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SEARCH - Decided to research the Scientific American article about the Big Bang from which you got your estimate. Here is the paragraph:<br /><br />Sciam, 3/05, p. 43 article on Big Bang<br /><br />“What does mark the edge of observable space? Here again<br />there has been confusion. If space were not expanding, the<br />most distant object we could see would now be about 14 billion<br />light-years away from us, the distance light could have<br />traveled in the 14 billion years since the big bang. But because<br />the universe is expanding, the space traversed by a photon<br />expands behind it during the voyage. Consequently, the current<br />distance to the most distant object we can see is about<br />three times farther, or 46 billion light-years.”<br /><br />You had compared this with the WMAP estimated radius of the universe as at least 78 billion light years.<br /><br />There is actually no discrepancy here.<br /><br />The Sciam figure is the current distance of the furthest observed objects near our visibility horizon. That would be less than the radius of the total universe, as some of our universe is beyond our visibility horizon.<br /><br />In other words, the furthest object we see is about 13 billion light years away as we see it, but the space has expanded further during those many years so that now said object is actually 46 billion light years away now.<br /><br />I.e., we are seeing in the past.<br /><br />Hence, if both figures are correct, then we see 46/78ths of the universe now (or then).<br /><br />Am I understanding this correctly?
 
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SpeedFreek

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To majornature,<br /><br />Most of our Universe is Missing? is indeed a program about dark matter , so I will refer you to the relevent portion of my above post where I address dark matter. <img src="/images/icons/smile.gif" /><br /><br />So the part of your original post that asks about the visible universe has nothing to do with the search for dark matter and whether we have discovered it yet.<br /><br />These are 2 different (but both very interesting!) cosmological questions. The difference between the visible universe (what we see) and the comoving universe (where what we see actually is by now) has nothing to do with the missing mass of the universe - your question is about the dark matter (and dark energy) problem.<br /><br />Unfortunately (or fortunately if you are interested in it!) due to your mention of the size of the observable universe versus its age, this thread has been mostly about the comoving distance of the universe, which doesn't help us find the missing mass of the universe. <img src="/images/icons/wink.gif" /> <div class="Discussion_UserSignature"> <p><font color="#ff0000">_______________________________________________<br /></font><font size="2"><em>SpeedFreek</em></font> </p> </div>
 
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SpeedFreek

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A few notes for Newtonian <img src="/images/icons/wink.gif" /><br /><br /><font color="yellow"> Well, if the universe has a finite diameter, then does it have an edge? </font><br /><br />The post by SEARCH refers to the radius of the <i> observable </i> universe only, and how the universe we can see is now further away than it looks. It does not address how large the whole universe is, except to imply it could be much larger than the part we can ever see.<br /><br />According to Einstein, the universe is "finite but unbounded". Note that <i> space </i> is part of the universe, so this doesn't mean space goes on after all the stars stop! As I'm sure you know, there are various theories as to whether the universe is infinite or not, and seeing as we can only ever see a small portion of the universe it is doubtful whether we will ever be able to prove it one way or the other. That doesn't stop people trying though!<br /><br /><font color="yellow"> In other words, the furthest object we see is about 13 billion light years away as we see it, but the space has expanded further during those many years so that now said object is actually 46 billion light years away now. <br /><br />I.e., we are seeing in the past. <br /><br />Hence, if both figures are correct, then we see 46/78ths of the universe now (or then).<br /><br />Am I understanding this correctly? </font><br /><br />Not really. We always see ALL of our observable universe and we have no idea how much more universe there is. Granted, what we see has moved further away by now, and other stuff may have formed in between us and the edge of the observable universe by now.<br /><br />The WMAP figure was for the comoving distance, and was estimated at 78 billion light years. This means the objects we see at 13 billion ly are actually 78 billion ly away by now. I don't know where the Scientific American article got the figure of 46 billion ly from.<br /><br />Note that all these estimates are simply for the comoving dista <div class="Discussion_UserSignature"> <p><font color="#ff0000">_______________________________________________<br /></font><font size="2"><em>SpeedFreek</em></font> </p> </div>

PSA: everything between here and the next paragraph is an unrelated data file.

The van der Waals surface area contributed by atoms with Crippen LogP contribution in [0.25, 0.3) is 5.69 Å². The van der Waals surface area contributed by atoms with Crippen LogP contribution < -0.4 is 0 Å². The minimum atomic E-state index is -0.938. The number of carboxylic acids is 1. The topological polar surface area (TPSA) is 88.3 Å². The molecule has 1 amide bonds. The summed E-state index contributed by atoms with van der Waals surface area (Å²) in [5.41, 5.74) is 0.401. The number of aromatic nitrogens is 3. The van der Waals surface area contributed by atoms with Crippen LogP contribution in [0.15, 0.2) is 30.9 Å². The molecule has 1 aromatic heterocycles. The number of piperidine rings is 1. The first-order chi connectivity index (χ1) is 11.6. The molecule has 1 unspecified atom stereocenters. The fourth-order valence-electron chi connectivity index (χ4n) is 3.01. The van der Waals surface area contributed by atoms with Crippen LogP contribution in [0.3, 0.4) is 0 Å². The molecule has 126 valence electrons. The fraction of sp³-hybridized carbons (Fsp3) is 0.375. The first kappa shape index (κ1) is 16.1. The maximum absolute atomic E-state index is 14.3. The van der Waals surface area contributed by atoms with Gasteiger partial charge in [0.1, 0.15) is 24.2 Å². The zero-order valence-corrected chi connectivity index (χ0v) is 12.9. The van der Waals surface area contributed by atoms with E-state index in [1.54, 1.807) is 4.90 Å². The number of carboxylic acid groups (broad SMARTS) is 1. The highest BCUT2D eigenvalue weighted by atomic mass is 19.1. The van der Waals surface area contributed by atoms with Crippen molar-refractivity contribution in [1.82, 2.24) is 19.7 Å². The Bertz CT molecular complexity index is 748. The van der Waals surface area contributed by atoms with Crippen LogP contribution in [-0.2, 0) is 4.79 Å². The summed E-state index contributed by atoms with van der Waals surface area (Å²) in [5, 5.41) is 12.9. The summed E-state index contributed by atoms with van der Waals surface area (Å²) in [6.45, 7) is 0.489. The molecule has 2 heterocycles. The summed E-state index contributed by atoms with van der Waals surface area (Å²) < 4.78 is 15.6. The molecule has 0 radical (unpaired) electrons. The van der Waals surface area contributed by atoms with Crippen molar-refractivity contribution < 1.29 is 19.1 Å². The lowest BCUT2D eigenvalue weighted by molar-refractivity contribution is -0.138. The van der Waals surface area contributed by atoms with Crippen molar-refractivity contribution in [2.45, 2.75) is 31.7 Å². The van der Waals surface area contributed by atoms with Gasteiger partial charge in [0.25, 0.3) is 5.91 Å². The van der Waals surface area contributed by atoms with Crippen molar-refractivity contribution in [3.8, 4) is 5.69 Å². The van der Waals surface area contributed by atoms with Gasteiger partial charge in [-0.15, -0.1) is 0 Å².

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search

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Newtonian<br />I have seen 42, 46, 78 and so on but as it was stated "dependent on the detailed models of Hubble's law, especially the nonlinear nature of dark energy component of the universe which is causing the expansion of the universe to accelerate." you will get different values.<br /><br />Check this (this was a simple approach using Wikipedia but more scientific then one needs to go further) and you will see what the meaning is.
 
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newtonian

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speedfreek - I stand, or - er - sit, corrected.<br /><br />I hadn't caught that the WMAP estimate was for co-moving distance.<br /><br />So SEARCH was correct and I misunderstood.<br /><br />You may be correct that we cannot know if there is an edge.<br /><br />As I stated (perhaps on my locked edge thread) - there is a finite number of light cones in our universe - therefore light can only have reached a finite distance.<br /><br />Matter could have outdistanced the light edge.<br /><br />And space could have outdistanced both, but perhaps not beyond the limits (edge) of dark energy influence.<br /><br />We need to know the exact expansion speed of space, and the upper limit of actual motion on the fabric of space by matter, and if gravity speed is constant as the speed of light, and the speed of dark energy.<br /><br />If you find any links on this tangent, please post them.
 
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newtonian

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SEARCH- Your last link will take time to analyze.<br /><br />Those are a large number of different models for our universe!<br /><br />Do you have any links to any models whereby our universe has an edge?<br /><br />See my above post for different types of edges. (light, mass, space, dark energy, etc.)